50 1.4 Earth System Science People and the Environment  Environment
• Surrounds and influences organisms Physical environment encompasses water, air, soil, and rock The term environmental is usually reserved for those aspects that focus on the relationships between people and the natural environment.

51 1.4 Earth System Science People and the Environment  Resources
• Include water, soil, minerals, and energy • Two broad categories 1. Renewable—can be replenished (e.g., plants, energy from water and wind) 2. Nonrenewable—cannot be replenished in the near future (e.g., metals, fuels)

52 1.4 Earth System Science People and the Environment  Population
• Population of the planet is growing rapidly • Use of minerals/energy has climbed more rapidly than the overall growth of population

53 Growth of World Population
Plague of the Potato famine of 1800’s. Flu epidemic of AIDS epidemic. Resources when will they run out? How do we keep going? What should we do?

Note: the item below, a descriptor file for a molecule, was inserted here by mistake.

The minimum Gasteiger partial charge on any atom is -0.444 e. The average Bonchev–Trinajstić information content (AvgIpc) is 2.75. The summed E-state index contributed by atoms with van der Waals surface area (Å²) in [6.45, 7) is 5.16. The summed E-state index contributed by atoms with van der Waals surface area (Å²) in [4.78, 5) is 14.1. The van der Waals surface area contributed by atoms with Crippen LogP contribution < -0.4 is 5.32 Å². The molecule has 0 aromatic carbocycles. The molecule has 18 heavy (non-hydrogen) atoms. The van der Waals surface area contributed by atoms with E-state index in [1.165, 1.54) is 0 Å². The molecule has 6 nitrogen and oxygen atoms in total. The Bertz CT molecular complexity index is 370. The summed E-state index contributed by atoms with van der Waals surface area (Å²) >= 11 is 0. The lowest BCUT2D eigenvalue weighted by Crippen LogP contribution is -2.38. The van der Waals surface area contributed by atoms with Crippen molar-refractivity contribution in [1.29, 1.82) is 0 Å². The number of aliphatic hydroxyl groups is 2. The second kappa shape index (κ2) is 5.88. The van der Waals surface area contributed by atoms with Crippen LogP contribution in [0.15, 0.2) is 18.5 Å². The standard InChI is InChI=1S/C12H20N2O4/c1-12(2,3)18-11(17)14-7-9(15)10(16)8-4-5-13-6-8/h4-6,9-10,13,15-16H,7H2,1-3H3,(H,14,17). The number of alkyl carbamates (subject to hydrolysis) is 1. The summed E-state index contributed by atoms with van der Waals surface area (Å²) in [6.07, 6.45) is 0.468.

54 1.4 Earth System Science Environmental Problems
 Local, regional, and global  Caused by people and societies • Urban air pollution • Acid rain • Ozone depletion Loss of soil to erosion. Disposal of toxic wastes. Contamination and depletion of our water supplies. • Global warming  Caused by natural hazards • Earthquakes • Landslides

55 1.5 What Is Scientific Inquiry?
Science 1.5 What Is Scientific Inquiry?  Science assumes the natural world is • consistent • predictable  Goals of science are • to discover patterns in nature • to use the knowledge to predict

56 1.5 What Is Scientific Inquiry?
Hypothesis and Theory 1.5 What Is Scientific Inquiry?  An idea can become a ____________:tentative or untested explanation ________:tested, confirmed, supported hypothesis  Scientific Method Gather facts through observation Formulate hypotheses Test hypotheses to formulate theories

57 1.5 What Is Scientific Inquiry?
Science Methods 1.5 What Is Scientific Inquiry?  Scientific knowledge is gained through • following systematic steps 1. Identify the problem 2. Collecting facts 3. Developing a hypothesis 4. Conducting experiments 5. Reexamining the hypothesis and accepting, modifying, or rejecting it • theories that withstand examination totally unexpected occurrences